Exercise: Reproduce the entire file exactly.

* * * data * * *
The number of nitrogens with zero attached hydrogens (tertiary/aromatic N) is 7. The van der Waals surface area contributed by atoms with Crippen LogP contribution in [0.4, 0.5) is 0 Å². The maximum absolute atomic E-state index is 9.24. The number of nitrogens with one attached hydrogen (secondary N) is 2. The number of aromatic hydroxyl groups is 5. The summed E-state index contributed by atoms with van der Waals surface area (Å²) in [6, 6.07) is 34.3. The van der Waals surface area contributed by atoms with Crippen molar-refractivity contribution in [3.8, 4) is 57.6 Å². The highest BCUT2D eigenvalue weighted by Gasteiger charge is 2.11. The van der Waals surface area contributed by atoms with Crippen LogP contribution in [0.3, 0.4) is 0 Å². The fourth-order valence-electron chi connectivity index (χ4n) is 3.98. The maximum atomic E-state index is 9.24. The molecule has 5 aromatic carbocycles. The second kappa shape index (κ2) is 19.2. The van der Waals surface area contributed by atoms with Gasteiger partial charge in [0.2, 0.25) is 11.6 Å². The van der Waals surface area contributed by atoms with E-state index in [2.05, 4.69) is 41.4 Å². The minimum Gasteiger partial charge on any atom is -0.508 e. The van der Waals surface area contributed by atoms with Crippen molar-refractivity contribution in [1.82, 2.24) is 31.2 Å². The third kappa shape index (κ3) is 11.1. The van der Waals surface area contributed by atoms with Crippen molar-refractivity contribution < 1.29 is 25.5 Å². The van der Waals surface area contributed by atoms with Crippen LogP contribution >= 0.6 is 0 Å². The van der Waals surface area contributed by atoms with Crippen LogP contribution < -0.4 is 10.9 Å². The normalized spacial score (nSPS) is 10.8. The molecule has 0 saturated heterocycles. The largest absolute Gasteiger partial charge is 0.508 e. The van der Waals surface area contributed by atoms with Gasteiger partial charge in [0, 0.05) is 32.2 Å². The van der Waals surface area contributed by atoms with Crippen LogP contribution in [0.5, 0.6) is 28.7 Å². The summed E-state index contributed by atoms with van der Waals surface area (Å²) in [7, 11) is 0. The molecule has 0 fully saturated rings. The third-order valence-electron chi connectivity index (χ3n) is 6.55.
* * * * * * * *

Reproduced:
The number of nitrogens with zero attached hydrogens (tertiary/aromatic N) is 7. The van der Waals surface area contributed by atoms with Crippen LogP contribution in [0.4, 0.5) is 0 Å². The maximum absolute atomic E-state index is 9.24. The number of nitrogens with one attached hydrogen (secondary N) is 2. The number of aromatic hydroxyl groups is 5. The summed E-state index contributed by atoms with van der Waals surface area (Å²) in [6, 6.07) is 34.3. The van der Waals surface area contributed by atoms with Crippen molar-refractivity contribution in [3.8, 4) is 57.6 Å². The highest BCUT2D eigenvalue weighted by Gasteiger charge is 2.11. The van der Waals surface area contributed by atoms with Crippen LogP contribution in [0.3, 0.4) is 0 Å². The fourth-order valence-electron chi connectivity index (χ4n) is 3.98. The maximum atomic E-state index is 9.24. The molecule has 5 aromatic carbocycles. The second kappa shape index (κ2) is 19.2. The van der Waals surface area contributed by atoms with Gasteiger partial charge in [0.2, 0.25) is 11.6 Å². The van der Waals surface area contributed by atoms with E-state index in [2.05, 4.69) is 41.4 Å². The minimum Gasteiger partial charge on any atom is -0.508 e. The van der Waals surface area contributed by atoms with Crippen molar-refractivity contribution in [1.82, 2.24) is 31.2 Å². The third kappa shape index (κ3) is 11.1. The van der Waals surface area contributed by atoms with Crippen molar-refractivity contribution < 1.29 is 25.5 Å². The van der Waals surface area contributed by atoms with Crippen LogP contribution >= 0.6 is 0 Å². The van der Waals surface area contributed by atoms with Crippen LogP contribution < -0.4 is 10.9 Å². The normalized spacial score (nSPS) is 10.8. The molecule has 0 saturated heterocycles. The largest absolute Gasteiger partial charge is 0.508 e. The van der Waals surface area contributed by atoms with Gasteiger partial charge in [0, 0.05) is 32.2 Å². The van der Waals surface area contributed by atoms with Crippen LogP contribution in [0.5, 0.6) is 28.7 Å². The summed E-state index contributed by atoms with van der Waals surface area (Å²) in [7, 11) is 0. The molecule has 0 fully saturated rings. The third-order valence-electron chi connectivity index (χ3n) is 6.55.